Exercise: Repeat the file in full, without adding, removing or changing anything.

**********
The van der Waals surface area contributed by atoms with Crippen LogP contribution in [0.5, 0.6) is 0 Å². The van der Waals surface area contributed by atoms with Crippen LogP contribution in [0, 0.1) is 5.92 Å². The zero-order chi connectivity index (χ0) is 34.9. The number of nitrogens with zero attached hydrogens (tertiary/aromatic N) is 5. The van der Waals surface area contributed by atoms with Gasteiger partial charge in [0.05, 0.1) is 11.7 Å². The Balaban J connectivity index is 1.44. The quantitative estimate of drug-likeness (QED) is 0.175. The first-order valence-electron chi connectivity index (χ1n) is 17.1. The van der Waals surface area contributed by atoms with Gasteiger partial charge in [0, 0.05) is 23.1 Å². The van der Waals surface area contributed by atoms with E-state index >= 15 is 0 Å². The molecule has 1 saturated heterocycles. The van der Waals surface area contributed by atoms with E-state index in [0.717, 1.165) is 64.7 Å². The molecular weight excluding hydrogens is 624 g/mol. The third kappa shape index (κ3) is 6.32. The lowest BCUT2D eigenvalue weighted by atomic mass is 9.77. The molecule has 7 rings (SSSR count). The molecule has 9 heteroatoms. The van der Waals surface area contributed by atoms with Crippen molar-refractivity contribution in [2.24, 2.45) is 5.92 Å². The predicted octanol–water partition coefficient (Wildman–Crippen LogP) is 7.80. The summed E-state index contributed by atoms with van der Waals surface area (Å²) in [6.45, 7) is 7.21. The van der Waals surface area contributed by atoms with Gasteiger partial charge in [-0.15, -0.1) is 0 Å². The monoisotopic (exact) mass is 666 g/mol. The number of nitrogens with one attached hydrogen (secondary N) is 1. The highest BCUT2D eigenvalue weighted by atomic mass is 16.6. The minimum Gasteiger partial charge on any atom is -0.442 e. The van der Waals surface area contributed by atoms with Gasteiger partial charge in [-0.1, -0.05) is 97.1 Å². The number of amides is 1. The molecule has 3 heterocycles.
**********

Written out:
The van der Waals surface area contributed by atoms with Crippen LogP contribution in [0.5, 0.6) is 0 Å². The van der Waals surface area contributed by atoms with Crippen LogP contribution in [0, 0.1) is 5.92 Å². The zero-order chi connectivity index (χ0) is 34.9. The number of nitrogens with zero attached hydrogens (tertiary/aromatic N) is 5. The van der Waals surface area contributed by atoms with Gasteiger partial charge in [0.05, 0.1) is 11.7 Å². The Balaban J connectivity index is 1.44. The quantitative estimate of drug-likeness (QED) is 0.175. The first-order valence-electron chi connectivity index (χ1n) is 17.1. The van der Waals surface area contributed by atoms with Gasteiger partial charge in [0, 0.05) is 23.1 Å². The van der Waals surface area contributed by atoms with E-state index >= 15 is 0 Å². The molecule has 1 saturated heterocycles. The van der Waals surface area contributed by atoms with E-state index in [0.717, 1.165) is 64.7 Å². The molecular weight excluding hydrogens is 624 g/mol. The third kappa shape index (κ3) is 6.32. The lowest BCUT2D eigenvalue weighted by atomic mass is 9.77. The molecule has 7 rings (SSSR count). The molecule has 9 heteroatoms. The van der Waals surface area contributed by atoms with Crippen molar-refractivity contribution in [2.24, 2.45) is 5.92 Å². The predicted octanol–water partition coefficient (Wildman–Crippen LogP) is 7.80. The summed E-state index contributed by atoms with van der Waals surface area (Å²) in [6.45, 7) is 7.21. The van der Waals surface area contributed by atoms with Gasteiger partial charge in [-0.15, -0.1) is 0 Å². The monoisotopic (exact) mass is 666 g/mol. The number of nitrogens with one attached hydrogen (secondary N) is 1. The highest BCUT2D eigenvalue weighted by atomic mass is 16.6. The minimum Gasteiger partial charge on any atom is -0.442 e. The van der Waals surface area contributed by atoms with Gasteiger partial charge in [-0.1, -0.05) is 97.1 Å². The number of amides is 1. The molecule has 3 heterocycles.